Can you feel the rumbling? Once firm ground now feels shaky. And that rushing sound you hear is the avalanche of data that threatens to bury businesses that aren’t prepared. Research firm IDC estimates that by 2020, the amount of digital information will explode to 40,000 Exabytes or 40 trillion GB (more than 5,200 GB for every man, woman, and child according to EMC). And while natural avalanches end quickly, it’s clear that the data avalanche is gaining momentum.
This data deluge has significant ramifications for companies and public sector organizations that are seeking answers to questions such as: How do you create insightful information from immense amounts of data? How much of your limited IT budget should you spend on Big Data solutions to protect your competitive position? What innovations are possible from new insights? How can these innovations transform your business?
By helping customers address these questions, Big Data has become big business. Companies that have helped companies gather, store, and turn data into usable information have generated billions of dollars (and growing) in business value. A.T. Kearney forecasts global spending on Big Data hardware, software and services will grow at a CAGR of 30% through 2018 – reaching a total market size of $114B.
But, Big Data is nothing without big judgment. The quote from A.T. Kearney’s report explains this well. “While the massive wave of data promises to transform both top and bottom lines, few organizations have been able to operationalize and monetize this promise for their enterprise.”
The quote continues: “Successfully managing big data requires tying together the right technology, operating model, and people.” This is where the Internet of Everything (IoE) comes in. With IoE connecting people, process, data, and things, we believe the potential value from Big Data will grow even faster as companies capture a greater share of the $19 trillion in IoE value that will be created over the next decade.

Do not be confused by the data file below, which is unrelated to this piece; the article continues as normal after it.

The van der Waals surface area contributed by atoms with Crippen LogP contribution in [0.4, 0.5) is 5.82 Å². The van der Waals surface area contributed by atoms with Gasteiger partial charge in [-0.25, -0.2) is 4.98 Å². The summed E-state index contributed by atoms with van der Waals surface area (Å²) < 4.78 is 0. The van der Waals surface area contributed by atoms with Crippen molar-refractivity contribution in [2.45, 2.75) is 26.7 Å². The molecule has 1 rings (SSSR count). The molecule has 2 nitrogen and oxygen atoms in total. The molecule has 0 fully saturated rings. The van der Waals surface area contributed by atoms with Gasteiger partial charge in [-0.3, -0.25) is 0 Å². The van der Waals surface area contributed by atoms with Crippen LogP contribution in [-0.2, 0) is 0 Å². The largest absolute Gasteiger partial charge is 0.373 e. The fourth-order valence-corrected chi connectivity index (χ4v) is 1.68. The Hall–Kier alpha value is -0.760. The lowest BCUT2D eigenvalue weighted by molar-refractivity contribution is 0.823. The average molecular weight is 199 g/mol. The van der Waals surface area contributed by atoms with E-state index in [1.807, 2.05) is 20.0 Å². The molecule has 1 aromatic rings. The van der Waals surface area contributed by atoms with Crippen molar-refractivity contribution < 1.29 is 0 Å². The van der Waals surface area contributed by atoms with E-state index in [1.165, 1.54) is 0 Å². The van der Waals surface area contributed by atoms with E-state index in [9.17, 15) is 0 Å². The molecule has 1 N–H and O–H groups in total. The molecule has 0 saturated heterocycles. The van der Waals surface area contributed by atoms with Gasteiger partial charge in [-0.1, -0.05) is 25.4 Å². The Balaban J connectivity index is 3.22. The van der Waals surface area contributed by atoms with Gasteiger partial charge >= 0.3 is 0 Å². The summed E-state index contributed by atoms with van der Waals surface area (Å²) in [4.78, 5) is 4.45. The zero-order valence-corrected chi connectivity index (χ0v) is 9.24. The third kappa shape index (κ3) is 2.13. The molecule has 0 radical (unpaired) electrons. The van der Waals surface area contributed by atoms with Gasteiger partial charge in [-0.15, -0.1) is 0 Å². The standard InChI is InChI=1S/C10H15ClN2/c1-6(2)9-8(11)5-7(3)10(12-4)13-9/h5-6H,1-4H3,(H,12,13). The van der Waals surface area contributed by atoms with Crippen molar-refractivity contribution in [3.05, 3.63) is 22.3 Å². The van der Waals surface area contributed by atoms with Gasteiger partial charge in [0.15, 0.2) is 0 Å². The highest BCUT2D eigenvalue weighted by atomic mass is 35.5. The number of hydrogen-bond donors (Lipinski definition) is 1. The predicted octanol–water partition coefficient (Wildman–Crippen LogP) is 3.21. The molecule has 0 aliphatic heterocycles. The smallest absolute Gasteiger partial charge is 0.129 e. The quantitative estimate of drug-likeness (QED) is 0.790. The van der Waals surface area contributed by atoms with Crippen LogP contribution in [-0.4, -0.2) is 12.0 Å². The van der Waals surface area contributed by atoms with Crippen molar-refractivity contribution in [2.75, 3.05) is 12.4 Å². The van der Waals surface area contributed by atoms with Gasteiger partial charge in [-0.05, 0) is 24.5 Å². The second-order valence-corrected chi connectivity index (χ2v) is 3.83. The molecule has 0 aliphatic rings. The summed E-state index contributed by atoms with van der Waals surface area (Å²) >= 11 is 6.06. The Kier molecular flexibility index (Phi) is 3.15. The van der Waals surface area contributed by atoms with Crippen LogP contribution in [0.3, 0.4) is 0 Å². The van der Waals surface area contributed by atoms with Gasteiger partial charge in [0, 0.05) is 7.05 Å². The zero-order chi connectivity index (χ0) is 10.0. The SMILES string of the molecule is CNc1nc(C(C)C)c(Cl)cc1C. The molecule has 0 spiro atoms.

In addition to the projected 50 billion devices that will be connected to the Internet by 2020, the concept of “lighting up dark assets” gives us confidence in our prediction. Dark assets are things, that when connected generate data that can be analyzed to provide new insights that business can use to improve their processes and help people do their jobs better. The end result is greater business value from new revenue sources, lower costs, and greater efficiencies.
For example, one of the world’s largest retailers is using IoE and Big Data to optimize checkouts. Video cameras provide data about line length and time in the queue. Analytics software presents this information as useful insights so that store managers can make staffing decisions in real time. With Cisco’s Fast Retail solution, the retailer can save $50-70,000 a year for each large store. They can also reassign 2-3 full time employees to other tasks and customers can benefit from a 50% plus reduction in average wait times, helping to improve their perception of the retailer.
This example highlights the power of Big Data when combined with IoE. Companies from manufacturers that want to streamline production, reduce time-to-market, and increase product quality; to financial services firms seeking to upsell clients can leverage insights to improve their business outcomes.